Inspiring drinks commonly emerge from inventive bar programs stocked with an enviable array of exotic bottles. Further, these bars are often well positioned to concoct time consuming components perfectly formulated to complement these spirits. As a counterpoint, Maggie Hoffman’s The One Bottle Cocktail offers an approach ideally suited to the constraints of the home bar. The cocktail guide embraces these constraints as creative fuel, featuring recipes that highlight a single spirit or bottle and resourcefully turning to the pantry to fill in the blanks. Created by Nathan Shearer of Bar Swift in London, the French Canadian employs a simple mix of cognac, champagne vinegar, maple syrup, and vanilla, which Hoffman declares a “perfect proof of concept.”
The use of vinegar may strike some as odd, but vinegars are often hidden on menus as shrubs or gastriques. There’s also historical basis for its inclusion in cocktails: shrubs were a pre-colonial method of preserving seasonal produce, and were often combined with various spirits. While shrubs are relatively easy to prepare, they take a bit of forethought and we wouldn't assume the average home bartender has the time, so we rarely call for such ingredients; the one exception being the Fionia and its use of chamomile vinegar. The beauty of the French Canadian is the use of champagne vinegar, which offers a quick and spontaneous way to experiment with these flavors.
This drink will likely appeal to those who are familiar with shrubs or who love the flavors of sour beer, but truthfully not everyone is going to love this. The nose is full of vinegar and a hint of lemon peel. The sip is incredibly sparkly and engaging at first from the vinegar, with maple sweetness and nutty cognac most present afterward. A little heat from the cognac and a bracing vinegar finish partner with warm vanilla, which adds a nice balance. Champagne vinegar lies on the lightest end of the vinegar spectrum, allowing the rich flavors of its bedfellows to shine, while adding an acidity more complex than citrus. The drink cleverly highlights a diverse range of grape flavors, from champagne vinegar to cognac. Maple and vanilla play off each other to create a warm depth of flavor, with the vanilla standing out more than the maple.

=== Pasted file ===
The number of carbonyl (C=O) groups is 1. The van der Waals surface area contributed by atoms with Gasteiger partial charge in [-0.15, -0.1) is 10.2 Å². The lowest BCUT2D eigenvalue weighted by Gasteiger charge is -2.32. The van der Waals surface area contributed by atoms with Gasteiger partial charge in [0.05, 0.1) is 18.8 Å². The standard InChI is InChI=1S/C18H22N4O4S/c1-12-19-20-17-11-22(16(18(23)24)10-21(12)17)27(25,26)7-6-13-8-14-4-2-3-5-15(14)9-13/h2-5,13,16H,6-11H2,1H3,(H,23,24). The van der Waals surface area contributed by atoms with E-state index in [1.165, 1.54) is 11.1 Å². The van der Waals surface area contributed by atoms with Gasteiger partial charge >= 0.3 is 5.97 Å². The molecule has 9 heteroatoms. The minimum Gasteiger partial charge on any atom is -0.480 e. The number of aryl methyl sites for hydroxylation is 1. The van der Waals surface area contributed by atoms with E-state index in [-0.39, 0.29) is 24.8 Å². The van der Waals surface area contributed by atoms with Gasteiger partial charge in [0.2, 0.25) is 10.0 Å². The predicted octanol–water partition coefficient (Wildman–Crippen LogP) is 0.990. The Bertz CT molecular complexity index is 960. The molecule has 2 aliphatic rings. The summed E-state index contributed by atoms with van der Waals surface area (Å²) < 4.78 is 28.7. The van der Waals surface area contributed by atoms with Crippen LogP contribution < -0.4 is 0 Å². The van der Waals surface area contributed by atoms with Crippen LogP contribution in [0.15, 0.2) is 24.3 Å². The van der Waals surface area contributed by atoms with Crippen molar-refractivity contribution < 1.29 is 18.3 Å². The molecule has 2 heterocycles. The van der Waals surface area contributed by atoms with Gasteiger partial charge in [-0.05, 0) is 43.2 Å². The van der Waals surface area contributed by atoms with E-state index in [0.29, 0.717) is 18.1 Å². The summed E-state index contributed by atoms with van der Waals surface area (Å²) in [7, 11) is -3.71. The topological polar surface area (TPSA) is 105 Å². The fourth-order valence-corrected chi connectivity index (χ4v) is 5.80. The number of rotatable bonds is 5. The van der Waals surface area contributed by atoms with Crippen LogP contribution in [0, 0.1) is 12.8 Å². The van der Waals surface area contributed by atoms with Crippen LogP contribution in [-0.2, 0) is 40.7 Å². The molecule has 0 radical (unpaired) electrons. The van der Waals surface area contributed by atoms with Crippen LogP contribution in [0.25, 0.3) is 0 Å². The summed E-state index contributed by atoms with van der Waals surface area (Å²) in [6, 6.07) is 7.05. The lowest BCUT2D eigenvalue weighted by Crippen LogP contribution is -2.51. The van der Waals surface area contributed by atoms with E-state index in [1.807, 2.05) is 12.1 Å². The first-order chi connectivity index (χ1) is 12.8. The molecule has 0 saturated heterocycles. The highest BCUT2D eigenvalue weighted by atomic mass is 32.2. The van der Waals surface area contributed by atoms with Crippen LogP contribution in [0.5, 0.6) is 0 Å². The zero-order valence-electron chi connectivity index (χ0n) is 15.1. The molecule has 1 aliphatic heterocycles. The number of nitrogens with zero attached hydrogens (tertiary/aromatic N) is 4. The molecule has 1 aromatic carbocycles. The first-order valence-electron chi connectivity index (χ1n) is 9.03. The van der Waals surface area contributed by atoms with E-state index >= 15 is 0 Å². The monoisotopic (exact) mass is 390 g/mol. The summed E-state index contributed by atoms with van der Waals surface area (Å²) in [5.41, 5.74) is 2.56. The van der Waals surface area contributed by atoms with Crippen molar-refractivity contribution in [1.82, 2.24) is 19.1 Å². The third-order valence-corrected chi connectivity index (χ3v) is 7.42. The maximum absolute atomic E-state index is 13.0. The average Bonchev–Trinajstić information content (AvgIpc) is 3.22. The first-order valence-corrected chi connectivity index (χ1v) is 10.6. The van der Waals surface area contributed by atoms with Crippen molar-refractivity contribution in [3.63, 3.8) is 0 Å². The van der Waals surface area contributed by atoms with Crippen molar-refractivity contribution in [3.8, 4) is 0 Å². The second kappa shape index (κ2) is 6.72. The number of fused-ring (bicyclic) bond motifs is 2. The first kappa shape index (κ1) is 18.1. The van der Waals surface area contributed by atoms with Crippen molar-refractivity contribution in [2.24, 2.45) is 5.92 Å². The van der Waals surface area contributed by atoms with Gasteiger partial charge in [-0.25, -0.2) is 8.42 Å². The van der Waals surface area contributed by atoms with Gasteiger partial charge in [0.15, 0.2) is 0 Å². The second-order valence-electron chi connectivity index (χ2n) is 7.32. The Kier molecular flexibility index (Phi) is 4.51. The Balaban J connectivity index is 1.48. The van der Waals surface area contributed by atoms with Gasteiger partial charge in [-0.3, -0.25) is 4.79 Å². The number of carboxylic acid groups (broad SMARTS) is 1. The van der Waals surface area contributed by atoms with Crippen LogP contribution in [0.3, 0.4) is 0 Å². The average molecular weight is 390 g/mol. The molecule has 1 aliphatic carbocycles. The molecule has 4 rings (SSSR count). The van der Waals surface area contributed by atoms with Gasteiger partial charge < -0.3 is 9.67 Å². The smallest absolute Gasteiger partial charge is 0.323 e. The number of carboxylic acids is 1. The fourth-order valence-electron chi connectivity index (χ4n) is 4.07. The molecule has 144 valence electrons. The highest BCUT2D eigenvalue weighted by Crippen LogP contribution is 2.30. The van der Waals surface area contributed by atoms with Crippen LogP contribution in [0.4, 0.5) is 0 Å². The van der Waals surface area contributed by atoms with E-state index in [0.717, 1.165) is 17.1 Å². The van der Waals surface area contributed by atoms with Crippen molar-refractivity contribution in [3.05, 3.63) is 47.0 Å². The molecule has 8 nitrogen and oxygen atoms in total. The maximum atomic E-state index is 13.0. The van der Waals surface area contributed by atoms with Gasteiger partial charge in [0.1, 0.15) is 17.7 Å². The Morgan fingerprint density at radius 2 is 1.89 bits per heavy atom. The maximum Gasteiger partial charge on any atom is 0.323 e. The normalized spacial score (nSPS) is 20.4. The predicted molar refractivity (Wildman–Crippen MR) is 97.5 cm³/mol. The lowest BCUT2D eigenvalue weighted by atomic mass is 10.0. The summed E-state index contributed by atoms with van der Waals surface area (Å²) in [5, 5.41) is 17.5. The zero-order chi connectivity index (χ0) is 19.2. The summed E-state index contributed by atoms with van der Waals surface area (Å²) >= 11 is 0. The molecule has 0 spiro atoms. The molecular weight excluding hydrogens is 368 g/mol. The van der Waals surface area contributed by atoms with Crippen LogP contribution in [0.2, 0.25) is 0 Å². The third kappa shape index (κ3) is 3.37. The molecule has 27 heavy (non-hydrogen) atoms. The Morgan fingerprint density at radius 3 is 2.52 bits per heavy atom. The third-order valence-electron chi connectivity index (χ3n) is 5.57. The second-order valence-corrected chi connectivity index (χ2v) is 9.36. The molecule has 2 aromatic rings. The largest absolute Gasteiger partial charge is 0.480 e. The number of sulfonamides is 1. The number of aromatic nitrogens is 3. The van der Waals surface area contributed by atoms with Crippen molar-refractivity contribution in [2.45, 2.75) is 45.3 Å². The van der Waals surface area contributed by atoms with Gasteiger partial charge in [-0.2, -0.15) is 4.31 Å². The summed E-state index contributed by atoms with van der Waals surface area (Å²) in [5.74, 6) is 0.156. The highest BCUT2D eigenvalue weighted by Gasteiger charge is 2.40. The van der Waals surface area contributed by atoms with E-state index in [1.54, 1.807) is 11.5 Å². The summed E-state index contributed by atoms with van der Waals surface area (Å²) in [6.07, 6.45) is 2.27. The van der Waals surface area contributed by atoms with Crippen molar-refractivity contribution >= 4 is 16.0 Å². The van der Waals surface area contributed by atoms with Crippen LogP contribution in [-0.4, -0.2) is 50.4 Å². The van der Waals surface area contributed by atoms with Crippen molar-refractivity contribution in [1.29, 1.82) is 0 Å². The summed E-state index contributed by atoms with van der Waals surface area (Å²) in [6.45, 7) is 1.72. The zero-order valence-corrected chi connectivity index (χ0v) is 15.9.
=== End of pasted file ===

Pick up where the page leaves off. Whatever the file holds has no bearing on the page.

As a drink designed around one bottle, spirit selection will make a significant impact, so use a good Cognac like Pierre Ferrand or Dudognon. If you’re feeling hesitant about the acidity of this drink, try going a little light on the vinegar to start. You can always add more to taste, and not all vinegars are created equal. Finally, please use real maple syrup. That bottle of log cabin hiding under the counter won’t provide the necessary depth of flavor for a cocktail.